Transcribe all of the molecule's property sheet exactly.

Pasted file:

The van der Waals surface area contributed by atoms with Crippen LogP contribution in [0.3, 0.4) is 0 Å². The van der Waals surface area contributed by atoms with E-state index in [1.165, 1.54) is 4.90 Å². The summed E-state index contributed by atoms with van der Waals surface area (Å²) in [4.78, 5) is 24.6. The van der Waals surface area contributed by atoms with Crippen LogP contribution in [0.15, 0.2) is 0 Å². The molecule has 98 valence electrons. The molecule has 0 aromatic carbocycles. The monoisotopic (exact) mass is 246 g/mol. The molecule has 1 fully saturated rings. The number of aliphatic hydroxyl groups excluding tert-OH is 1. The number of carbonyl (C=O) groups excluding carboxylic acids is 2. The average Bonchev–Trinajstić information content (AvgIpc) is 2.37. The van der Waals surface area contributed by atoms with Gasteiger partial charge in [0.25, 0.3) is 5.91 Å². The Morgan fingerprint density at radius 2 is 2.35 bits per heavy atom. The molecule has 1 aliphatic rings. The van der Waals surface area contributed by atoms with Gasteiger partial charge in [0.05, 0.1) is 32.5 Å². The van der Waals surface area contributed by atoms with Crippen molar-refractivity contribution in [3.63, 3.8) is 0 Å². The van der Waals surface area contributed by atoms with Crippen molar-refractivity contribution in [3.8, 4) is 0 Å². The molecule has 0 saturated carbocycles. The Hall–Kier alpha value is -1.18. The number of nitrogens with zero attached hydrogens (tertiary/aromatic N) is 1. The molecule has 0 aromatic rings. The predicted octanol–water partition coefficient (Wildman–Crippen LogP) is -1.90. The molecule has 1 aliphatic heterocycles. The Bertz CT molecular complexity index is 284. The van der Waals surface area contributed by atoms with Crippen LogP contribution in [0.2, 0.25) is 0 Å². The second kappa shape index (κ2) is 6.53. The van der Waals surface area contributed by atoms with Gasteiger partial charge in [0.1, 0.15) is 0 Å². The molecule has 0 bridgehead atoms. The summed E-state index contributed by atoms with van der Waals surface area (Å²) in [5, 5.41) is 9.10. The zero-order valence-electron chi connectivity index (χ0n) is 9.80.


The van der Waals surface area contributed by atoms with Crippen LogP contribution in [0.3, 0.4) is 0 Å². The van der Waals surface area contributed by atoms with E-state index in [1.165, 1.54) is 4.90 Å². The summed E-state index contributed by atoms with van der Waals surface area (Å²) in [4.78, 5) is 24.6. The van der Waals surface area contributed by atoms with Crippen LogP contribution in [0.15, 0.2) is 0 Å². The molecule has 98 valence electrons. The molecule has 0 aromatic carbocycles. The monoisotopic (exact) mass is 246 g/mol. The molecule has 1 fully saturated rings. The number of aliphatic hydroxyl groups excluding tert-OH is 1. The number of carbonyl (C=O) groups excluding carboxylic acids is 2. The average Bonchev–Trinajstić information content (AvgIpc) is 2.37. The van der Waals surface area contributed by atoms with Gasteiger partial charge in [0.25, 0.3) is 5.91 Å². The Morgan fingerprint density at radius 2 is 2.35 bits per heavy atom. The molecule has 1 aliphatic rings. The van der Waals surface area contributed by atoms with Gasteiger partial charge in [0.05, 0.1) is 32.5 Å². The van der Waals surface area contributed by atoms with Crippen molar-refractivity contribution in [3.63, 3.8) is 0 Å². The van der Waals surface area contributed by atoms with Crippen molar-refractivity contribution in [3.8, 4) is 0 Å². The molecule has 0 saturated carbocycles. The Hall–Kier alpha value is -1.18. The number of nitrogens with zero attached hydrogens (tertiary/aromatic N) is 1. The molecule has 0 aromatic rings. The predicted octanol–water partition coefficient (Wildman–Crippen LogP) is -1.90. The molecule has 1 aliphatic heterocycles. The Bertz CT molecular complexity index is 284. The van der Waals surface area contributed by atoms with Crippen LogP contribution in [0.2, 0.25) is 0 Å². The second kappa shape index (κ2) is 6.53. The van der Waals surface area contributed by atoms with Gasteiger partial charge in [0.1, 0.15) is 0 Å². The molecule has 0 bridgehead atoms. The summed E-state index contributed by atoms with van der Waals surface area (Å²) in [5, 5.41) is 9.10. The zero-order valence-electron chi connectivity index (χ0n) is 9.80.